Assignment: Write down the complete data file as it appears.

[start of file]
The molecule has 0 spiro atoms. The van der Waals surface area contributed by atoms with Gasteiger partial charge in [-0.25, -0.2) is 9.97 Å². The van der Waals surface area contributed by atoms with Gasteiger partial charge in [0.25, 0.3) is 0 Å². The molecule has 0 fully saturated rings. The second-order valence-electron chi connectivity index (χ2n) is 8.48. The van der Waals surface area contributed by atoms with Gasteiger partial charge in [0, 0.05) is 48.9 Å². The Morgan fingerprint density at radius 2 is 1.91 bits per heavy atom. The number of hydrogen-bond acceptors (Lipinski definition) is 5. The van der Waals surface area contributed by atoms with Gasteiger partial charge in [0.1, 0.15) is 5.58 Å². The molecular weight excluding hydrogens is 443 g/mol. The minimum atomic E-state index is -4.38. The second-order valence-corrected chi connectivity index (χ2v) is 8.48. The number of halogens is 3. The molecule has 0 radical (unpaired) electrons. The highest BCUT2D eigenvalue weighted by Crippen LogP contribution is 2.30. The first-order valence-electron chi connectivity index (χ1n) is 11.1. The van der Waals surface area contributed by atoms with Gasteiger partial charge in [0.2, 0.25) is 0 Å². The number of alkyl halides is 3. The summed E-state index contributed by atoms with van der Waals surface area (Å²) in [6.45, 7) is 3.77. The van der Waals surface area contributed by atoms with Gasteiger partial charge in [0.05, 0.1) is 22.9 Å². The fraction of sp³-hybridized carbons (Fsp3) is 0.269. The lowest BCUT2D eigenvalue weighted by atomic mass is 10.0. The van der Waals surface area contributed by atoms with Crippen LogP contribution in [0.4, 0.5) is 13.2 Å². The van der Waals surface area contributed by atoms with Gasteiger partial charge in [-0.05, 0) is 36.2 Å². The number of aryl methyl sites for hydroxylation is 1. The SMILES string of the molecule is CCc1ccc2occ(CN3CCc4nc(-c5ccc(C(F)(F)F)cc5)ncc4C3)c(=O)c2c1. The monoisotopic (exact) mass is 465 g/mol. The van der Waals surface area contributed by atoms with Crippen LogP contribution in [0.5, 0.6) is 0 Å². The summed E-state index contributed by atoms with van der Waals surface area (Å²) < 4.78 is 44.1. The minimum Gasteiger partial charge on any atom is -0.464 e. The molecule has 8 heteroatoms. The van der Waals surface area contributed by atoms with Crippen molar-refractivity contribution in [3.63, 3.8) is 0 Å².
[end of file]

The molecule has 0 spiro atoms. The van der Waals surface area contributed by atoms with Gasteiger partial charge in [-0.25, -0.2) is 9.97 Å². The van der Waals surface area contributed by atoms with Gasteiger partial charge in [0.25, 0.3) is 0 Å². The molecule has 0 fully saturated rings. The second-order valence-electron chi connectivity index (χ2n) is 8.48. The van der Waals surface area contributed by atoms with Gasteiger partial charge in [0, 0.05) is 48.9 Å². The Morgan fingerprint density at radius 2 is 1.91 bits per heavy atom. The number of hydrogen-bond acceptors (Lipinski definition) is 5. The van der Waals surface area contributed by atoms with Gasteiger partial charge in [0.1, 0.15) is 5.58 Å². The molecular weight excluding hydrogens is 443 g/mol. The minimum atomic E-state index is -4.38. The second-order valence-corrected chi connectivity index (χ2v) is 8.48. The number of halogens is 3. The molecule has 0 radical (unpaired) electrons. The highest BCUT2D eigenvalue weighted by Crippen LogP contribution is 2.30. The first-order valence-electron chi connectivity index (χ1n) is 11.1. The van der Waals surface area contributed by atoms with Gasteiger partial charge in [0.2, 0.25) is 0 Å². The number of alkyl halides is 3. The summed E-state index contributed by atoms with van der Waals surface area (Å²) in [6.45, 7) is 3.77. The van der Waals surface area contributed by atoms with Gasteiger partial charge in [0.05, 0.1) is 22.9 Å². The fraction of sp³-hybridized carbons (Fsp3) is 0.269. The lowest BCUT2D eigenvalue weighted by atomic mass is 10.0. The van der Waals surface area contributed by atoms with Crippen LogP contribution in [0.4, 0.5) is 13.2 Å². The van der Waals surface area contributed by atoms with Gasteiger partial charge in [-0.05, 0) is 36.2 Å². The number of aryl methyl sites for hydroxylation is 1. The SMILES string of the molecule is CCc1ccc2occ(CN3CCc4nc(-c5ccc(C(F)(F)F)cc5)ncc4C3)c(=O)c2c1. The monoisotopic (exact) mass is 465 g/mol. The van der Waals surface area contributed by atoms with Crippen LogP contribution in [0.5, 0.6) is 0 Å². The summed E-state index contributed by atoms with van der Waals surface area (Å²) < 4.78 is 44.1. The minimum Gasteiger partial charge on any atom is -0.464 e. The molecule has 8 heteroatoms. The van der Waals surface area contributed by atoms with Crippen molar-refractivity contribution in [3.63, 3.8) is 0 Å².